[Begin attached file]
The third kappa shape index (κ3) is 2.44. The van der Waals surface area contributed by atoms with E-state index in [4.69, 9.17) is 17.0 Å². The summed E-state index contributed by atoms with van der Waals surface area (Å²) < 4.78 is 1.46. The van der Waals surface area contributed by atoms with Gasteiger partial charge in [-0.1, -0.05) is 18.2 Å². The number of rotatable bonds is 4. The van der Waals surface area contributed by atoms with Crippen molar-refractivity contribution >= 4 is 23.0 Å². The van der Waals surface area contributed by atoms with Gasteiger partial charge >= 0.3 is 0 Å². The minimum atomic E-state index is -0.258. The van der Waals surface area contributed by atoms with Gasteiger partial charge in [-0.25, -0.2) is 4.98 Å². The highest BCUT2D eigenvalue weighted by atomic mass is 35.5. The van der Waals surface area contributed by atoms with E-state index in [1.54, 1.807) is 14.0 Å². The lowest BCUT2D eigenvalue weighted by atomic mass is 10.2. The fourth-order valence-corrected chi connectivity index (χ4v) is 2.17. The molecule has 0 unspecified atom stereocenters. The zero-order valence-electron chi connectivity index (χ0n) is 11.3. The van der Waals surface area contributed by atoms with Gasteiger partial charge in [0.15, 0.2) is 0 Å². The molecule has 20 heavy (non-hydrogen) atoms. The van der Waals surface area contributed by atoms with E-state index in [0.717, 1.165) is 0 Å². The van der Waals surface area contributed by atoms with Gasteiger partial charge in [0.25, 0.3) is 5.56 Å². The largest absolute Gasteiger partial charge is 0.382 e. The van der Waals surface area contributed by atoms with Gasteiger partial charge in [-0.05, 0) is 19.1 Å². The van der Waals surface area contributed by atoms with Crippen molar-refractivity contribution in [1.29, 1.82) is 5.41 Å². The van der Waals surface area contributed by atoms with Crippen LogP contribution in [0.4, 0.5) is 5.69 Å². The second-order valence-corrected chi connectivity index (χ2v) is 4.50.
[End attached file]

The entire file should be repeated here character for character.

The third kappa shape index (κ3) is 2.44. The van der Waals surface area contributed by atoms with E-state index in [4.69, 9.17) is 17.0 Å². The summed E-state index contributed by atoms with van der Waals surface area (Å²) < 4.78 is 1.46. The van der Waals surface area contributed by atoms with Gasteiger partial charge in [-0.1, -0.05) is 18.2 Å². The number of rotatable bonds is 4. The van der Waals surface area contributed by atoms with Crippen molar-refractivity contribution >= 4 is 23.0 Å². The van der Waals surface area contributed by atoms with Gasteiger partial charge >= 0.3 is 0 Å². The minimum atomic E-state index is -0.258. The van der Waals surface area contributed by atoms with Gasteiger partial charge in [-0.25, -0.2) is 4.98 Å². The highest BCUT2D eigenvalue weighted by atomic mass is 35.5. The van der Waals surface area contributed by atoms with E-state index in [1.54, 1.807) is 14.0 Å². The lowest BCUT2D eigenvalue weighted by atomic mass is 10.2. The fourth-order valence-corrected chi connectivity index (χ4v) is 2.17. The molecule has 0 unspecified atom stereocenters. The zero-order valence-electron chi connectivity index (χ0n) is 11.3. The van der Waals surface area contributed by atoms with Gasteiger partial charge in [0.15, 0.2) is 0 Å². The molecule has 20 heavy (non-hydrogen) atoms. The van der Waals surface area contributed by atoms with E-state index in [0.717, 1.165) is 0 Å². The van der Waals surface area contributed by atoms with Gasteiger partial charge in [0.25, 0.3) is 5.56 Å². The largest absolute Gasteiger partial charge is 0.382 e. The van der Waals surface area contributed by atoms with Gasteiger partial charge in [-0.05, 0) is 19.1 Å². The van der Waals surface area contributed by atoms with Crippen molar-refractivity contribution in [1.29, 1.82) is 5.41 Å². The van der Waals surface area contributed by atoms with Crippen LogP contribution in [0.4, 0.5) is 5.69 Å². The second-order valence-corrected chi connectivity index (χ2v) is 4.50.